Foreign-born workers make up about three-quarters of the roughly 1.1 million workers on U.S. farms, and nearly half aren’t legally authorized to work, according to the U.S. Department of Agriculture. In the construction industry, 13% of workers in 2014 were undocumented, according to data from the Pew Research Center, along with about 9% of workers in the leisure and hospitality industry, which includes restaurants.

Labor-strapped American employers increasingly rely on immigrants—including those in the U.S. illegally—to counter the trend of an aging native-born population. If millions of illegal immigrants were deported, “you would have massive labor shortages,” said University of Michigan labor economist Donald Grimes.

Department of Homeland Security officials said their limited resources mean they would focus on immigrants who pose a public-safety risk. But they also said immigrants aren’t exempt from deportation just because they don’t fall into a priority group. “The enforcement priorities are criminal aliens as well as those who pose national-security and public-safety threats,” said White House spokesman Michael Short on Wednesday.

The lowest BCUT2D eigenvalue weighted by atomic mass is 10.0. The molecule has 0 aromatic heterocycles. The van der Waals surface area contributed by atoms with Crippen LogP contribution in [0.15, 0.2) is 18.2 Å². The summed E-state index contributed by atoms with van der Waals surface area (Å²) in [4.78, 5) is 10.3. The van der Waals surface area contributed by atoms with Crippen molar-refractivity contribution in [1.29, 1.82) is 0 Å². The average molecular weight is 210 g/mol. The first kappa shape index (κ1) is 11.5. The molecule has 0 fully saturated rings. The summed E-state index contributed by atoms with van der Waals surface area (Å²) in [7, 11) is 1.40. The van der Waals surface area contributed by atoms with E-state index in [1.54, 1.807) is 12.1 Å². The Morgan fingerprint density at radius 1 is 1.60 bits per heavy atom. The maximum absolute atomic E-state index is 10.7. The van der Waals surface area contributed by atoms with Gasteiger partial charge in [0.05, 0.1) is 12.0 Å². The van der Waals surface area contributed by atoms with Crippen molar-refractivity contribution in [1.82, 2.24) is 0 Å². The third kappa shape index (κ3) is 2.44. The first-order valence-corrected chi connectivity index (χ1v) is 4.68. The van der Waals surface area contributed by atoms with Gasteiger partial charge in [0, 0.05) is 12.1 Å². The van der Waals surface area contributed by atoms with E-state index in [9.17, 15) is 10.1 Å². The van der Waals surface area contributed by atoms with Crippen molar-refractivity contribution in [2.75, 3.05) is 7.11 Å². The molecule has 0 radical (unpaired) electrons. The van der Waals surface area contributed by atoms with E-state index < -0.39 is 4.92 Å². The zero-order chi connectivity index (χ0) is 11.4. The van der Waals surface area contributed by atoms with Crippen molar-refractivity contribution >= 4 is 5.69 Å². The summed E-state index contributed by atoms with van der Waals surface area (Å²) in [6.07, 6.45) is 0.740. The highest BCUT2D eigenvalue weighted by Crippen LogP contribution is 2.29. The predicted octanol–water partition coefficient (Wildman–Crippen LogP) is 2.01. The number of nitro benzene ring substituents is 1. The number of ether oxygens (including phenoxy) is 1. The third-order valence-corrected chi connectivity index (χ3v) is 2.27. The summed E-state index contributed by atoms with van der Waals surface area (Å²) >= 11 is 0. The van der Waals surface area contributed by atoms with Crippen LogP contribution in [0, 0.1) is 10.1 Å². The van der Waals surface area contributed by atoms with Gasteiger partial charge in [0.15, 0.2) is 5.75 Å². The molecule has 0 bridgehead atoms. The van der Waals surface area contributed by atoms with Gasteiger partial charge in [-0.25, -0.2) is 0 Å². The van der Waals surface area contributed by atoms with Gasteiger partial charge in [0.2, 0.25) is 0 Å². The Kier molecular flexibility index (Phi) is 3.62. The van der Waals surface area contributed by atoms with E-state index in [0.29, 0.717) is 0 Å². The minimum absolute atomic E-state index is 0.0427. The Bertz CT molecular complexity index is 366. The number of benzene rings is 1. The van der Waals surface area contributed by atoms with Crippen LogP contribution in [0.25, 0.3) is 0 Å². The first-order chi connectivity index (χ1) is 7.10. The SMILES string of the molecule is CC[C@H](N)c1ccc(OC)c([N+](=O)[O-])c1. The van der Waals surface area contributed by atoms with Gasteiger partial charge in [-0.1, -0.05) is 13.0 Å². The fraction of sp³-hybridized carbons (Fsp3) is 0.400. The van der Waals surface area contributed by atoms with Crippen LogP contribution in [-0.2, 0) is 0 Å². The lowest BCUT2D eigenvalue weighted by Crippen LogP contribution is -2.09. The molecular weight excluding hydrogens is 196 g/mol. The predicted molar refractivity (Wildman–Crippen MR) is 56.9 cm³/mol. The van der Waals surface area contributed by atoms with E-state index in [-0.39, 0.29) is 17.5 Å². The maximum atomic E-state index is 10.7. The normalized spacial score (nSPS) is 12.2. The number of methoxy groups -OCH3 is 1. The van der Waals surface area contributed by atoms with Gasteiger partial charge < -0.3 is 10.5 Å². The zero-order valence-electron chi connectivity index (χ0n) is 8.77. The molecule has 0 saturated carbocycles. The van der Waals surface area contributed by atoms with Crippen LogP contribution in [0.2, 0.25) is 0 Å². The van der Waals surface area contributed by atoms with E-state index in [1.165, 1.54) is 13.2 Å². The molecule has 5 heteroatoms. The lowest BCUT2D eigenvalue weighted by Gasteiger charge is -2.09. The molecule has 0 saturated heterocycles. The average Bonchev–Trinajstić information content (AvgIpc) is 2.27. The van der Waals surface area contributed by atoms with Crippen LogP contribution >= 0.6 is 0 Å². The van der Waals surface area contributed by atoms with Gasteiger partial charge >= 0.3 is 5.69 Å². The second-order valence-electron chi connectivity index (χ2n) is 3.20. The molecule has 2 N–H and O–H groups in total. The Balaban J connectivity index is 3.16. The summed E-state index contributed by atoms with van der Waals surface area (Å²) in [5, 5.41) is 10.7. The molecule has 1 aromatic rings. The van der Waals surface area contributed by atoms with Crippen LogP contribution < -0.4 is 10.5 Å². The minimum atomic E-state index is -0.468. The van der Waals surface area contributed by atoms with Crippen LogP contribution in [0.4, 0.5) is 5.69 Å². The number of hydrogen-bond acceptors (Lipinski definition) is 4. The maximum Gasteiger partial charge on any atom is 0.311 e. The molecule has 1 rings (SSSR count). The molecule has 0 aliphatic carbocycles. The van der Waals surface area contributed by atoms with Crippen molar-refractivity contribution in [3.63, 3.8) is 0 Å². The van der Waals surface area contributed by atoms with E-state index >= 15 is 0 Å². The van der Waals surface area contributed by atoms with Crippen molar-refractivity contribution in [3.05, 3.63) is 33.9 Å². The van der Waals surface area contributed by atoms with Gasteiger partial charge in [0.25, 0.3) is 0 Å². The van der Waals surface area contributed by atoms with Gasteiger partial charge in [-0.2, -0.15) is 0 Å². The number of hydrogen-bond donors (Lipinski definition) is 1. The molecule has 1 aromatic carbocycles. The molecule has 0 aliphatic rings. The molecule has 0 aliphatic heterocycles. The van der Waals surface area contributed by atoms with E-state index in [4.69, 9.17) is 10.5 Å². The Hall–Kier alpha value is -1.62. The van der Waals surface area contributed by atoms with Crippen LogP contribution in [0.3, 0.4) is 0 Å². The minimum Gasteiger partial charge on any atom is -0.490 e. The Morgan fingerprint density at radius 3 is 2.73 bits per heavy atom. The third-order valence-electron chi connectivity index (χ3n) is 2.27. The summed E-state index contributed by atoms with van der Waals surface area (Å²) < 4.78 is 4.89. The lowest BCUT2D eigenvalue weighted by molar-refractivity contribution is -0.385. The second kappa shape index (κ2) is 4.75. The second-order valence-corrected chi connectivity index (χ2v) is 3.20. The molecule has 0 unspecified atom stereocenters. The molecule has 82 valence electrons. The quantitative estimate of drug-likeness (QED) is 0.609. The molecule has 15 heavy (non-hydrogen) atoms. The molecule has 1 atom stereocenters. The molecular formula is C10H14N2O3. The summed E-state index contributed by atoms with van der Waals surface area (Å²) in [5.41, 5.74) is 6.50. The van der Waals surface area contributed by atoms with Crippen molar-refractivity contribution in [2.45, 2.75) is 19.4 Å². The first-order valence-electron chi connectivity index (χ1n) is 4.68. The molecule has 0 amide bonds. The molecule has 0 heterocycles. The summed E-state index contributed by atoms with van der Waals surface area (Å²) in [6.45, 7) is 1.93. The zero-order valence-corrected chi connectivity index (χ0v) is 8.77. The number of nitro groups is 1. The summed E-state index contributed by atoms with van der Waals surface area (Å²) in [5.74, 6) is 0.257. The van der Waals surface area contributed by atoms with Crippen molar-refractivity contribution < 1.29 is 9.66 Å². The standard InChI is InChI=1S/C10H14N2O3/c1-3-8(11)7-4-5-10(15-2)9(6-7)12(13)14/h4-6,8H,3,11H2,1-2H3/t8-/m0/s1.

In Fresno, Calif., immigration attorney Camille Cook said she is helping to organize rapid-response teams for the area’s farmworkers, many of whom are undocumented immigrants from Mexico. Those teams aim to advise dairy and crop workers on their rights if immigration authorities show up on their doorsteps, she said.

Not all of the changes—like expedited removals for immigrants—will take effect immediately. Carol Meylan, director of Intra-Agency Programs at Catholic Charities of Los Angeles, said she expected most effects of the executive orders wouldn’t be felt for several months as the government hires more border-patrol agents and puts new procedures in place.